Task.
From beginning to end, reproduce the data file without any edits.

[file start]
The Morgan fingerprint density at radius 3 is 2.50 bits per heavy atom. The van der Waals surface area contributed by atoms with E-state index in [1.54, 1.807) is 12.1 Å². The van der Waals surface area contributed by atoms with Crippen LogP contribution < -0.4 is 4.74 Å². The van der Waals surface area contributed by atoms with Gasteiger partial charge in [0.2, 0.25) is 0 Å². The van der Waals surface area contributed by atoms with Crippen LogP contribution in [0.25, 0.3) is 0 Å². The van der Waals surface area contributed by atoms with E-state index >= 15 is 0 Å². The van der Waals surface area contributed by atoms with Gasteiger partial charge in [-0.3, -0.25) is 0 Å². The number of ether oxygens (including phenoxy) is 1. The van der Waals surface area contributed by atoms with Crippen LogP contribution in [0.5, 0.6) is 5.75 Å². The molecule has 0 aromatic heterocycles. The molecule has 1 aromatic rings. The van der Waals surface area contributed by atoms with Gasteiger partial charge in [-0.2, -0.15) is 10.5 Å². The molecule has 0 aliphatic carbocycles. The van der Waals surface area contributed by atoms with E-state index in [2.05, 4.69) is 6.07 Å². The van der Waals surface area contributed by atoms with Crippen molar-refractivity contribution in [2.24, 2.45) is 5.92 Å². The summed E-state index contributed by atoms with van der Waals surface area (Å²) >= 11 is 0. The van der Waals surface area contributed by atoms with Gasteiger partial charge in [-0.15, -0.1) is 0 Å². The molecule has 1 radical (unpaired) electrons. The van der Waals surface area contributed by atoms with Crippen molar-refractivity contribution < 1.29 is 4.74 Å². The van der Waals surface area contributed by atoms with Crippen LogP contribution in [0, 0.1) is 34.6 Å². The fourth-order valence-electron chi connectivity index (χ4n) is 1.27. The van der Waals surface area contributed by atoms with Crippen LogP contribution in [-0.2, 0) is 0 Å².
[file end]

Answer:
The Morgan fingerprint density at radius 3 is 2.50 bits per heavy atom. The van der Waals surface area contributed by atoms with E-state index in [1.54, 1.807) is 12.1 Å². The van der Waals surface area contributed by atoms with Crippen LogP contribution < -0.4 is 4.74 Å². The van der Waals surface area contributed by atoms with Gasteiger partial charge in [0.2, 0.25) is 0 Å². The van der Waals surface area contributed by atoms with Crippen LogP contribution in [0.25, 0.3) is 0 Å². The van der Waals surface area contributed by atoms with E-state index >= 15 is 0 Å². The van der Waals surface area contributed by atoms with Gasteiger partial charge in [-0.3, -0.25) is 0 Å². The number of ether oxygens (including phenoxy) is 1. The van der Waals surface area contributed by atoms with Crippen LogP contribution in [0.5, 0.6) is 5.75 Å². The molecule has 0 aromatic heterocycles. The molecule has 1 aromatic rings. The van der Waals surface area contributed by atoms with Gasteiger partial charge in [-0.2, -0.15) is 10.5 Å². The molecule has 0 aliphatic carbocycles. The van der Waals surface area contributed by atoms with E-state index in [2.05, 4.69) is 6.07 Å². The van der Waals surface area contributed by atoms with Crippen molar-refractivity contribution in [2.24, 2.45) is 5.92 Å². The summed E-state index contributed by atoms with van der Waals surface area (Å²) >= 11 is 0. The van der Waals surface area contributed by atoms with Gasteiger partial charge in [-0.15, -0.1) is 0 Å². The molecule has 1 radical (unpaired) electrons. The van der Waals surface area contributed by atoms with Crippen molar-refractivity contribution < 1.29 is 4.74 Å². The van der Waals surface area contributed by atoms with Crippen LogP contribution in [0, 0.1) is 34.6 Å². The fourth-order valence-electron chi connectivity index (χ4n) is 1.27. The van der Waals surface area contributed by atoms with Crippen LogP contribution in [-0.2, 0) is 0 Å².